This article reviews Regulatory Takings: law, Economics and Politics by William A. Fischel (1997).
William Fischel's Regulatory Takings confronts one of the most difficult and significant questions in constitutional law: how should courts determine which government regulations run afoul of the takings clause of the Fifth Amendment, which requires the government to provide compensation when it takes private property? Broadly read, the clause would bar government regulations with redistributive consequences, thus rendering the modern regulatory state unconstitutional. This reading, championed by Professor Richard Epstein, has achieved great prominence in academic and political debates, but the vast preponderance of judges and academic commentators finds such a result both unattractive and unsound in terms of constitutional structure. None of the numerous alternative substantive readings of the clause that have been advanced, however, has won general acceptance (or anything close).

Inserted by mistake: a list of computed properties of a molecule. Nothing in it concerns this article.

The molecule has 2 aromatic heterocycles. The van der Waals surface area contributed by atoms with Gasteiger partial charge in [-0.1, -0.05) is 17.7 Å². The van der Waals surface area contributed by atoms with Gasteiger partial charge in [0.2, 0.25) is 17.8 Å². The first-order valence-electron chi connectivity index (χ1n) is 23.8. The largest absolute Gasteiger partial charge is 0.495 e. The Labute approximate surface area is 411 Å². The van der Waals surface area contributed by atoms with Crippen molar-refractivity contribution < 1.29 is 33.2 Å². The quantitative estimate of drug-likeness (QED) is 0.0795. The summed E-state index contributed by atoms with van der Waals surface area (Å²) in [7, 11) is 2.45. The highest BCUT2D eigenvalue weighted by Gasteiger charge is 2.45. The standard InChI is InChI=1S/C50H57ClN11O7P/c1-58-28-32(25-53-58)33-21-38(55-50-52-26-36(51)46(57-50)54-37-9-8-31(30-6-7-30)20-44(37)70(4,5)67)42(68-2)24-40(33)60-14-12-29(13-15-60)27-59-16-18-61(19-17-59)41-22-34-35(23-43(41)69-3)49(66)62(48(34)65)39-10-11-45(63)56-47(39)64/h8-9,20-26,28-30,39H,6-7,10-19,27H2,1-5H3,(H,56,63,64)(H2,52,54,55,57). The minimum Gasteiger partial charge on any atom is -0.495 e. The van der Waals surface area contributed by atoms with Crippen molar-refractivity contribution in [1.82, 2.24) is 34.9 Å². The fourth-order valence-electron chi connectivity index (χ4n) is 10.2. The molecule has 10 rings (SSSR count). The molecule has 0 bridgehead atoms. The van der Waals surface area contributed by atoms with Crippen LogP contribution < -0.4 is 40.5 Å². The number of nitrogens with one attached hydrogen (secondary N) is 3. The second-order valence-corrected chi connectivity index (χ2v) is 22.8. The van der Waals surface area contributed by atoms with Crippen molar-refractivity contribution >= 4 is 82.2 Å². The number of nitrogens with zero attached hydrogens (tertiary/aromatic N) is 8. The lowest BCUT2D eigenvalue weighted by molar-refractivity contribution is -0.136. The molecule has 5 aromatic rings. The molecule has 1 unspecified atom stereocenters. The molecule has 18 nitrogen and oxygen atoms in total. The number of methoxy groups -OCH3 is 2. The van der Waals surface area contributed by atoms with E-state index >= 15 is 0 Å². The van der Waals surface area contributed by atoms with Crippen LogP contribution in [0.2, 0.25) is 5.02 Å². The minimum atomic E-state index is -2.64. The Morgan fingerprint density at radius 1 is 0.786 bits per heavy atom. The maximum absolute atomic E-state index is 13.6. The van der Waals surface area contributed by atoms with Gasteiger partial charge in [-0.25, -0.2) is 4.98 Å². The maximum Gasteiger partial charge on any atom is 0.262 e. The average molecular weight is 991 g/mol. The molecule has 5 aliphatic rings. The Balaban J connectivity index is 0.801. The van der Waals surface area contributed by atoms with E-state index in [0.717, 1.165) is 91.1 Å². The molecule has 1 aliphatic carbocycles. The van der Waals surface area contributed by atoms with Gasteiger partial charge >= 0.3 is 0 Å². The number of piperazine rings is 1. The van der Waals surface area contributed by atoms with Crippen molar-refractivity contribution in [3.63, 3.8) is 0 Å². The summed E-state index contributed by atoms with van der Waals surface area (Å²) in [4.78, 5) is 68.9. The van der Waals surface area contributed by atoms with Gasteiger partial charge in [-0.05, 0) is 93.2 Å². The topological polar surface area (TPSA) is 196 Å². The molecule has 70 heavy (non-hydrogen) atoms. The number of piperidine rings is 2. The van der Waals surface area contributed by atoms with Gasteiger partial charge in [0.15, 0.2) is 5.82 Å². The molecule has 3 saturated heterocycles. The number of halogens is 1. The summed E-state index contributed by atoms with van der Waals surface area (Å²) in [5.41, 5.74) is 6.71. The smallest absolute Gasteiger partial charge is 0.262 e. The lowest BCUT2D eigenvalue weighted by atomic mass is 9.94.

552 Annals Am. Acad. Pol. & Soc. Sci. 172-173 (1997) (reviewing William A. Fischel, Regulatory Takings: law, Economics and Politics (1997))
Scholarly Commons Citation
Treanor, William Michael, "Review of Regulatory Takings: Law, Economics and Politics, by William A. Fischel" (1997). Georgetown Law Faculty Publications and Other Works. Paper 1062.